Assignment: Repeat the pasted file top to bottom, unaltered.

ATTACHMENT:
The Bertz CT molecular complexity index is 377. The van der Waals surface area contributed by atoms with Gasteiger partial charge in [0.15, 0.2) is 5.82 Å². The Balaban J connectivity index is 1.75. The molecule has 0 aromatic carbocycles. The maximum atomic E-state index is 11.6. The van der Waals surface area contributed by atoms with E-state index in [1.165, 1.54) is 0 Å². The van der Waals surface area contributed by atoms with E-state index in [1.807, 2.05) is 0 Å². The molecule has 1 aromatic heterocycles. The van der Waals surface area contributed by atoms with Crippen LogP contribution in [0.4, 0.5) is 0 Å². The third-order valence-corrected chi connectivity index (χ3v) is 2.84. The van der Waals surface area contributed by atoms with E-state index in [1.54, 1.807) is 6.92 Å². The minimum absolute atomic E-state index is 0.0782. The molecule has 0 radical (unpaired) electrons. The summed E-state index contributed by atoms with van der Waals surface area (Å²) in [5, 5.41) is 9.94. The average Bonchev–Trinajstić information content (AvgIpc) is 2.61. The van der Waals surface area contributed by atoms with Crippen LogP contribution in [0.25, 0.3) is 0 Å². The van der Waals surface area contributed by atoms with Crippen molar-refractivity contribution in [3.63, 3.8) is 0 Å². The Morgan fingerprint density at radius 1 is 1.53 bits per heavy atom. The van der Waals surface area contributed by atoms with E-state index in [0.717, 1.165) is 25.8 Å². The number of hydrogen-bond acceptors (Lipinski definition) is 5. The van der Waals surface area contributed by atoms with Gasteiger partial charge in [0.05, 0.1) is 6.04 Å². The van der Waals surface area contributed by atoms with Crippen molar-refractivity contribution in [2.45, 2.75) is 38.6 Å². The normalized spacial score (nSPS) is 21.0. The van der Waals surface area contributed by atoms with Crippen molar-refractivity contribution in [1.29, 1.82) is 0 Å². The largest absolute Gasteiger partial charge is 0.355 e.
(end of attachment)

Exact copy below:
The Bertz CT molecular complexity index is 377. The van der Waals surface area contributed by atoms with Gasteiger partial charge in [0.15, 0.2) is 5.82 Å². The Balaban J connectivity index is 1.75. The molecule has 0 aromatic carbocycles. The maximum atomic E-state index is 11.6. The van der Waals surface area contributed by atoms with E-state index in [1.165, 1.54) is 0 Å². The van der Waals surface area contributed by atoms with E-state index in [1.807, 2.05) is 0 Å². The molecule has 1 aromatic heterocycles. The van der Waals surface area contributed by atoms with Crippen LogP contribution in [0.4, 0.5) is 0 Å². The third-order valence-corrected chi connectivity index (χ3v) is 2.84. The van der Waals surface area contributed by atoms with E-state index in [1.54, 1.807) is 6.92 Å². The minimum absolute atomic E-state index is 0.0782. The molecule has 0 radical (unpaired) electrons. The summed E-state index contributed by atoms with van der Waals surface area (Å²) in [5, 5.41) is 9.94. The average Bonchev–Trinajstić information content (AvgIpc) is 2.61. The van der Waals surface area contributed by atoms with Crippen LogP contribution in [0.25, 0.3) is 0 Å². The van der Waals surface area contributed by atoms with Crippen molar-refractivity contribution in [3.63, 3.8) is 0 Å². The Morgan fingerprint density at radius 1 is 1.53 bits per heavy atom. The van der Waals surface area contributed by atoms with E-state index in [0.717, 1.165) is 25.8 Å². The number of hydrogen-bond acceptors (Lipinski definition) is 5. The van der Waals surface area contributed by atoms with Gasteiger partial charge in [0.05, 0.1) is 6.04 Å². The van der Waals surface area contributed by atoms with Crippen molar-refractivity contribution in [2.45, 2.75) is 38.6 Å². The normalized spacial score (nSPS) is 21.0. The van der Waals surface area contributed by atoms with Crippen molar-refractivity contribution in [1.29, 1.82) is 0 Å². The largest absolute Gasteiger partial charge is 0.355 e.